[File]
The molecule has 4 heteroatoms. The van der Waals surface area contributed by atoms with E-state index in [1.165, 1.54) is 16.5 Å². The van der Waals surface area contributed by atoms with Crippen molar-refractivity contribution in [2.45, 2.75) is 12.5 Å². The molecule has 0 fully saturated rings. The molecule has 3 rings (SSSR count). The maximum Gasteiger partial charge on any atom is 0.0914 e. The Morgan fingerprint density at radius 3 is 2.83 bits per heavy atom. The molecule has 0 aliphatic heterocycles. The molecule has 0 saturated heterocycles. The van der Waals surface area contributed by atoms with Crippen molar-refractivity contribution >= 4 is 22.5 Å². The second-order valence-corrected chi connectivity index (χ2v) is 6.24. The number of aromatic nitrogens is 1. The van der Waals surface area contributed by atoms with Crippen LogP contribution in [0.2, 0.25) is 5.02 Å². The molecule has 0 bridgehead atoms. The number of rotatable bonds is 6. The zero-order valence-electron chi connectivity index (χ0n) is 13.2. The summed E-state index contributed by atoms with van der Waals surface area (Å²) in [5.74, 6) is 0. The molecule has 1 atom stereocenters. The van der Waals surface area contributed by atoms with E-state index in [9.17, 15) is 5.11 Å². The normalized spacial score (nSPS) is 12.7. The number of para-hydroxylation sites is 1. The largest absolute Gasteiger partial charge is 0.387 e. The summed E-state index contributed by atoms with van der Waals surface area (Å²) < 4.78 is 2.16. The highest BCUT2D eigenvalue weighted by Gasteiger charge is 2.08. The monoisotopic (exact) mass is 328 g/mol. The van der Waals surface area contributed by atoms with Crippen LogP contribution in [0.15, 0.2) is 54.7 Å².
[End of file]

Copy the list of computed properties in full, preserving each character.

The molecule has 4 heteroatoms. The van der Waals surface area contributed by atoms with E-state index in [1.165, 1.54) is 16.5 Å². The van der Waals surface area contributed by atoms with Crippen molar-refractivity contribution in [2.45, 2.75) is 12.5 Å². The molecule has 0 fully saturated rings. The molecule has 3 rings (SSSR count). The maximum Gasteiger partial charge on any atom is 0.0914 e. The Morgan fingerprint density at radius 3 is 2.83 bits per heavy atom. The molecule has 0 aliphatic heterocycles. The molecule has 0 saturated heterocycles. The van der Waals surface area contributed by atoms with Crippen molar-refractivity contribution >= 4 is 22.5 Å². The second-order valence-corrected chi connectivity index (χ2v) is 6.24. The number of aromatic nitrogens is 1. The van der Waals surface area contributed by atoms with Crippen LogP contribution in [0.2, 0.25) is 5.02 Å². The molecule has 0 bridgehead atoms. The number of rotatable bonds is 6. The zero-order valence-electron chi connectivity index (χ0n) is 13.2. The summed E-state index contributed by atoms with van der Waals surface area (Å²) in [5.74, 6) is 0. The molecule has 1 atom stereocenters. The van der Waals surface area contributed by atoms with E-state index in [9.17, 15) is 5.11 Å². The normalized spacial score (nSPS) is 12.7. The number of para-hydroxylation sites is 1. The largest absolute Gasteiger partial charge is 0.387 e. The summed E-state index contributed by atoms with van der Waals surface area (Å²) < 4.78 is 2.16. The highest BCUT2D eigenvalue weighted by Gasteiger charge is 2.08. The monoisotopic (exact) mass is 328 g/mol. The van der Waals surface area contributed by atoms with Crippen LogP contribution in [0.15, 0.2) is 54.7 Å².